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Opinion
Ferdinando Giugliano

Vaccine Passports: Why Should Boomers Get Priority Treatment?

Giving preferential status to those inoculated against the coronavirus is bad for inter-generational fairness, and medically risky. 

Okay for some.

Okay for some.

Photographer: Garry Hogg/Hulton Archive

As vaccination campaigns proceed at different speeds around the world, all governments face the same ethical dilemma: how to deal with those who’ve completed their immunization program. The pressure to give back their full personal and social liberties, and to let them contribute in full to the economic recovery will be strong. But states would be unwise to create different classes of citizens.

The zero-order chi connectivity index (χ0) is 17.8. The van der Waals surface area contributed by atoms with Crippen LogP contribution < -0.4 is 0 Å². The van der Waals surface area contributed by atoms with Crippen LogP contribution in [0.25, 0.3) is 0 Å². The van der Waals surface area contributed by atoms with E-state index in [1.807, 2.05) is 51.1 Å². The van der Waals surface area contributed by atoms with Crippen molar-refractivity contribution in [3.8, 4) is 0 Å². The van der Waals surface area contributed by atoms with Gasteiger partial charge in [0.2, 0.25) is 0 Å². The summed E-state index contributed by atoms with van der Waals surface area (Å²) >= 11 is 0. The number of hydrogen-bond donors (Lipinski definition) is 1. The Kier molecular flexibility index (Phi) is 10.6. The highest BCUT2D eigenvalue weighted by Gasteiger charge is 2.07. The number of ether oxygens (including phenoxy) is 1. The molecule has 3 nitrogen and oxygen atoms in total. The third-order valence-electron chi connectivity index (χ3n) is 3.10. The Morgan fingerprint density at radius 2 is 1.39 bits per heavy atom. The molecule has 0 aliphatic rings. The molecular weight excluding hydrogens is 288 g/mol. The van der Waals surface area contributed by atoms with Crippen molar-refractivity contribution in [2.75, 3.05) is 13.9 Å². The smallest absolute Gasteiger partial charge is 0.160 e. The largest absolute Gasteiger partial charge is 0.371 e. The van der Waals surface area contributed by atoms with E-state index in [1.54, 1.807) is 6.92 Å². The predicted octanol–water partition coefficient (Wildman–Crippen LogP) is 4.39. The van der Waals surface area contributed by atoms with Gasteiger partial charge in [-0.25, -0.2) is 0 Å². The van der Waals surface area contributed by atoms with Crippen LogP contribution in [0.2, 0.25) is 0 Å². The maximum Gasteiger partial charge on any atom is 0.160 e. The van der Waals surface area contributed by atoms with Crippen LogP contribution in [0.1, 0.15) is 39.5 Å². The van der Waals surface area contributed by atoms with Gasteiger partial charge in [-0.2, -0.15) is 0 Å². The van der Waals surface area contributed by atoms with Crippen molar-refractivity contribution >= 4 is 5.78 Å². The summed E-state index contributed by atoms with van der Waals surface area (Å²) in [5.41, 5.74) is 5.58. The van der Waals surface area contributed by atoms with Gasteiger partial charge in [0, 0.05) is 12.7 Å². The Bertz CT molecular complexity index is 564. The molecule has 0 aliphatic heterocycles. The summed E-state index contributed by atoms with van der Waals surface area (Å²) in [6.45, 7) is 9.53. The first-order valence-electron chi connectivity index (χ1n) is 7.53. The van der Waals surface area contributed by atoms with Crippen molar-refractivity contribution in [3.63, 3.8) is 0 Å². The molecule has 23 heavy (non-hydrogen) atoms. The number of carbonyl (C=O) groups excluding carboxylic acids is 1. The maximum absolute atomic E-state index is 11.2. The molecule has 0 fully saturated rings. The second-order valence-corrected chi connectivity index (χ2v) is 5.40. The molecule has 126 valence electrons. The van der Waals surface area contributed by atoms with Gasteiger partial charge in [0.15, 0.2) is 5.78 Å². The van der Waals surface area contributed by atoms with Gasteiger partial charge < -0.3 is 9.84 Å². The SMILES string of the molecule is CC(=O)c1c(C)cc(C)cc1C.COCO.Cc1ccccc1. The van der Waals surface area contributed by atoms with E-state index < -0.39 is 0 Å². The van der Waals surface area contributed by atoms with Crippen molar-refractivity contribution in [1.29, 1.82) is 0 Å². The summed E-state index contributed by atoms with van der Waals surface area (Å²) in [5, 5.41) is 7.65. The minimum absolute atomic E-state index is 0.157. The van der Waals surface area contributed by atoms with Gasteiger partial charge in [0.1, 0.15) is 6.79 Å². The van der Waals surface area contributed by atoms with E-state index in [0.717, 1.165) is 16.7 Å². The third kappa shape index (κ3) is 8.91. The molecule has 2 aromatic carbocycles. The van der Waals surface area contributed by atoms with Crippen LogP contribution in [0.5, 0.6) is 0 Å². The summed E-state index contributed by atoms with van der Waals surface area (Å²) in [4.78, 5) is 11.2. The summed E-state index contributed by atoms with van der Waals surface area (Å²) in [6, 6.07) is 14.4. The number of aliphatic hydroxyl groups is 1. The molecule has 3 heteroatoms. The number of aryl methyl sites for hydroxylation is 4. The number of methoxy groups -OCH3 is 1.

The vaccines approved so far need two doses to be effective. At least 19 million citizens globally have received both jabs: More than half of them are in the U.S., 5.3 million in the EU and 2.2 million in Israel. The world’s population is slightly less than 8 billion, so the proportion is tiny. However, as the number of different vaccines increases, and drug companies boost production, this number will grow quickly.